At least 31 Palestinians were injured in clashes with Israeli police at Al-Aqsa mosque compound in Jerusalem on Friday, Palestinian medics said, the latest outbreak in a recent upsurge of violence at a site revered by Muslims and Jews alike.
The Palestinian Red Crescent ambulance service said 14 Palestinians had been taken to hospital, two with serious injuries, Reuters said.
Israeli police said its forces intervened when hundreds of people began hurling rocks and fireworks and drew close to the Western Wall, where Jewish worship was underway.
Reuters witnesses said police entered the compound after the morning prayers and fired rubber-tipped bullets and stun grenades at a crowd of about 200 Palestinians, some of whom were throwing rocks. Police also fired rubber-tipped bullets from a close range at a group of journalists documenting the clashes, the witnesses said.
An upsurge of violence in Israel and the occupied Palestinian territories in recent weeks has raised fears of a relapse into a broader conflict, like last year's Gaza war.
Since March Israeli forces have killed at least 29 Palestinians in West Bank raids, the Palestinian health ministry said, and a series of deadly Arab street attacks have killed 14 people in Israel, Israeli police and medics said.
Last Friday, more than 150 Palestinians and several Israeli police officers were injured in similar clashes at Al-Aqsa, Palestinian medics and Israeli police said.
The conduct of Israeli security forces that day "raises serious concerns that the use of force was widespread, unnecessary and indiscriminate," a spokesperson for the UN High Commissioner for Human Rights said in a statement.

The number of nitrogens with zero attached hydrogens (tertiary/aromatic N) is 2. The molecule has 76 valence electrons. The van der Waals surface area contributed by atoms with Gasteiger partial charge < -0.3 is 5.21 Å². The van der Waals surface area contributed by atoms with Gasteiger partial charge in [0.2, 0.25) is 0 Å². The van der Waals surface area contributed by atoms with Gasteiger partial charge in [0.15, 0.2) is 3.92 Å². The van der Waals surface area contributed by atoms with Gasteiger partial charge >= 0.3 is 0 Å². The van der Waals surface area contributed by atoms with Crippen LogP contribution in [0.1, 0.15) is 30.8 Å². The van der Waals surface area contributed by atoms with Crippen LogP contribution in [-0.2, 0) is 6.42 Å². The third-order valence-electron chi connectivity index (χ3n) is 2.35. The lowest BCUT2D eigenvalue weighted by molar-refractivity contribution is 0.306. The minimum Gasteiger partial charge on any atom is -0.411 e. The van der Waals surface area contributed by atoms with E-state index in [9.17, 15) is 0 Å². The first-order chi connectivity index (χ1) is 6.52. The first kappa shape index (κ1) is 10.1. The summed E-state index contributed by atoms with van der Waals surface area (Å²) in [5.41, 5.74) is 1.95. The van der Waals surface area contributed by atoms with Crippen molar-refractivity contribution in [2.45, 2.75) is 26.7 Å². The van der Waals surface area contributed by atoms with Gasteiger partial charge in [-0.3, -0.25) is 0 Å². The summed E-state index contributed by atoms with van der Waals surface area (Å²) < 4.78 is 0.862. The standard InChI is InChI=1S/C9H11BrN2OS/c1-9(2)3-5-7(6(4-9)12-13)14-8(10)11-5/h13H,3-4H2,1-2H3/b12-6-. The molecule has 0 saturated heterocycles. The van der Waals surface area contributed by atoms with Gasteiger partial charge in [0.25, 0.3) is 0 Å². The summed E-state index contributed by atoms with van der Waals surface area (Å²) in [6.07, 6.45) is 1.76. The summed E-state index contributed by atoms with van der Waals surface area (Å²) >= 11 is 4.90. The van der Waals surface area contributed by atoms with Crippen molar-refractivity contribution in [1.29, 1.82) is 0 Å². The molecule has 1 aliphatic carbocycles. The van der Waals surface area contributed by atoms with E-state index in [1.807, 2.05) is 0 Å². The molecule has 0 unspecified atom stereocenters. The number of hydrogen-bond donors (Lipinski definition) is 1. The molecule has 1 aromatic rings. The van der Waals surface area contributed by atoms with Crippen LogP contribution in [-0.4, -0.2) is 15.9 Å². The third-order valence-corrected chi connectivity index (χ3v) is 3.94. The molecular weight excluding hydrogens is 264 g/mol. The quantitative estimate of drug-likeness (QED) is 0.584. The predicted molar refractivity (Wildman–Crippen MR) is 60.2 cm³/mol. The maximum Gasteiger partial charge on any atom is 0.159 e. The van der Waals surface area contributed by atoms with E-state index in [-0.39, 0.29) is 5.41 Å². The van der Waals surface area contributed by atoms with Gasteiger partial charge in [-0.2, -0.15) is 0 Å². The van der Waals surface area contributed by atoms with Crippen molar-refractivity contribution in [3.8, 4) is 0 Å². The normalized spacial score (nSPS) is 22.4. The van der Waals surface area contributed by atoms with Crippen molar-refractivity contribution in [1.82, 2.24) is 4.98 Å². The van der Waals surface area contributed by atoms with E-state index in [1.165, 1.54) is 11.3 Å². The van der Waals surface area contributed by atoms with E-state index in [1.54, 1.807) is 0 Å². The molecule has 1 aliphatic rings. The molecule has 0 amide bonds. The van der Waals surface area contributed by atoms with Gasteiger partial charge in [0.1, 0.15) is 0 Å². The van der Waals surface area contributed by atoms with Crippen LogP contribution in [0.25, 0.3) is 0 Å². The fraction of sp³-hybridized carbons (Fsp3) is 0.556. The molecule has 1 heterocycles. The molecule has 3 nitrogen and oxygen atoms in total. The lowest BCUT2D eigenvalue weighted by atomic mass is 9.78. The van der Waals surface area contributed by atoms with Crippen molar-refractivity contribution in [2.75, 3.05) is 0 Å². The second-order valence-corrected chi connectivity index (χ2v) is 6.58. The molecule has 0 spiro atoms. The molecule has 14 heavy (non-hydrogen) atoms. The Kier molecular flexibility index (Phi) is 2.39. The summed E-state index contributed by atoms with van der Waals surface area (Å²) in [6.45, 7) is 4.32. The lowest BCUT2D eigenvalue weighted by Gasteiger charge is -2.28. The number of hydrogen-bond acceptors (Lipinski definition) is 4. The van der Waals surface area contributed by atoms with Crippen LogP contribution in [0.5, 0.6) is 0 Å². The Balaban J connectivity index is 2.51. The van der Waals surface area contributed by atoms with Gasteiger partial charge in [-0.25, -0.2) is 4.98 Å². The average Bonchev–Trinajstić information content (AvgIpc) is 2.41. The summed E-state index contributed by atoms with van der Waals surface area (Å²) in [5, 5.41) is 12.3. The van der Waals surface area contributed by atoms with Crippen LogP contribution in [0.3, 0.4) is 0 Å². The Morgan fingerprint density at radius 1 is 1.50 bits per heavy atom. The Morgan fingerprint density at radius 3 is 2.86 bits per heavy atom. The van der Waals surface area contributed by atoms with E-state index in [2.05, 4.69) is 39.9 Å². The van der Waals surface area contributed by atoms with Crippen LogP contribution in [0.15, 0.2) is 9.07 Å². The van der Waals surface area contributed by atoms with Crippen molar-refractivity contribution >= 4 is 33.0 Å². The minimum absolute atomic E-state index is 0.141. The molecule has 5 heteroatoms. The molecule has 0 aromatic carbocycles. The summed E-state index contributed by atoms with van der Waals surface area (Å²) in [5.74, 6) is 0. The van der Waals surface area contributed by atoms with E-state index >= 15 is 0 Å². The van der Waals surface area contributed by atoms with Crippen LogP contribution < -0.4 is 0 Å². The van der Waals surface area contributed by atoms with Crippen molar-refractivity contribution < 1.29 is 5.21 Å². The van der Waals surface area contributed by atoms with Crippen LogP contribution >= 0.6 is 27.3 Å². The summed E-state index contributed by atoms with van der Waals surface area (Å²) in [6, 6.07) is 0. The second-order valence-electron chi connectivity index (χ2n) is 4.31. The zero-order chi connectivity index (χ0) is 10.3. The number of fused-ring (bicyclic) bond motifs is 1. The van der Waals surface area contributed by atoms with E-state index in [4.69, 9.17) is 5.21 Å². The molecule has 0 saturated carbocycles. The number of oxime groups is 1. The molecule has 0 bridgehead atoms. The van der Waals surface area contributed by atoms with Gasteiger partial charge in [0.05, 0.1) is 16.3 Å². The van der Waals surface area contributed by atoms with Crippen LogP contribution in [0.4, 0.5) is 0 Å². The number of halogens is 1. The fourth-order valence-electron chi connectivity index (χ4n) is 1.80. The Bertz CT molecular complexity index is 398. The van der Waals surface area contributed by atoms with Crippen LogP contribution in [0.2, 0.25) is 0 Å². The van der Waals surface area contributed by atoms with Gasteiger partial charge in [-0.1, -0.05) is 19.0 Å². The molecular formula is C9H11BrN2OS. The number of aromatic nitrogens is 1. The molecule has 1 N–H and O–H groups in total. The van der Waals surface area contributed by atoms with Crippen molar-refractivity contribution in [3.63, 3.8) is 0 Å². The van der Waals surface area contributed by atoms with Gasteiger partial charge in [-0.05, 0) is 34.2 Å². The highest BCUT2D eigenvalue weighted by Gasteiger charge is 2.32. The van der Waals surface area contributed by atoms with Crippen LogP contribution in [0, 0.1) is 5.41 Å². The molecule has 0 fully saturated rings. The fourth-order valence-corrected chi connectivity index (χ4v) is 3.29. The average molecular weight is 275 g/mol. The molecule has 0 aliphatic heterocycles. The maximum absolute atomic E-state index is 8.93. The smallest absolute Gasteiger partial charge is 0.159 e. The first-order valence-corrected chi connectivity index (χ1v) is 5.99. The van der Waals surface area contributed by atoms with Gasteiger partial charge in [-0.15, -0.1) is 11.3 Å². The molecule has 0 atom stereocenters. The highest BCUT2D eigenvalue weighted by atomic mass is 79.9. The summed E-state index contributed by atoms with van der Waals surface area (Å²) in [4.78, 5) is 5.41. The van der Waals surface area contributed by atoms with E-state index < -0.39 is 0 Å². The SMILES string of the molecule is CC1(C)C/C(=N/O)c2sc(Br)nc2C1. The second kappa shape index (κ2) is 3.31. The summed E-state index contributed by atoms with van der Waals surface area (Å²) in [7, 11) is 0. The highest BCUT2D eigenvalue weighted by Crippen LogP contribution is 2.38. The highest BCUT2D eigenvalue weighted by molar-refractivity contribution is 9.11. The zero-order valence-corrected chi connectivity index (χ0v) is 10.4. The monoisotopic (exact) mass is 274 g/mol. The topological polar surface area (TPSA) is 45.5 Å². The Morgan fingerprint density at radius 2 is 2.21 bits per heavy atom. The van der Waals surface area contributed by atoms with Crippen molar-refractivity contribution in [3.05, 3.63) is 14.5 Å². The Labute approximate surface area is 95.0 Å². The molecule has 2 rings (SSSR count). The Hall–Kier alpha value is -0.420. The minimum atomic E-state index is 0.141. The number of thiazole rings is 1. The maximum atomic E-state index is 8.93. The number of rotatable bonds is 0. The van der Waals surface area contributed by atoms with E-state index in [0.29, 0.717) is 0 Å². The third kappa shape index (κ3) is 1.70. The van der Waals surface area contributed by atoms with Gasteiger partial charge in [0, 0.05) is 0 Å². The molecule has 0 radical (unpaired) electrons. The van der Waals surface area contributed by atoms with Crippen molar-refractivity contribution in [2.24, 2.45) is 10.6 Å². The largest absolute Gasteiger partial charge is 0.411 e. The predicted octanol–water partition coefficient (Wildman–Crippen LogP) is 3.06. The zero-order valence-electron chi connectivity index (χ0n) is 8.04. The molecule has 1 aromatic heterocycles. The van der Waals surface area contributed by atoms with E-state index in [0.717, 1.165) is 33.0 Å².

Tensions this year have been heightened in part by the Muslim holy month of Ramadan coinciding with the Jewish celebration of Passover, which brings more Muslim and Jewish visitors to the compound, the holiest in Judaism.
Palestinians accuse Israel of restricting Muslim worship at Al-Aqsa mosque - the third holiest site in Islam and known to Jews as the Temple Mount - while not doing enough to enforce a long-standing ban on Jewish prayer there. Israel rejects this accusation.
As in previous years, Israel is halting Jewish visits during the final days of Ramadan, starting Friday, an Israeli official said. Traditionally, Muslim attendance at the compound increases during the final days of the fasting month.
Al-Aqsa compound sits atop the Old City plateau of East Jerusalem, which Israel captured in a 1967 war and annexed in a move that has not won international recognition.
Palestinians want East Jerusalem to be the capital of a state they seek to establish in the occupied West Bank and Gaza.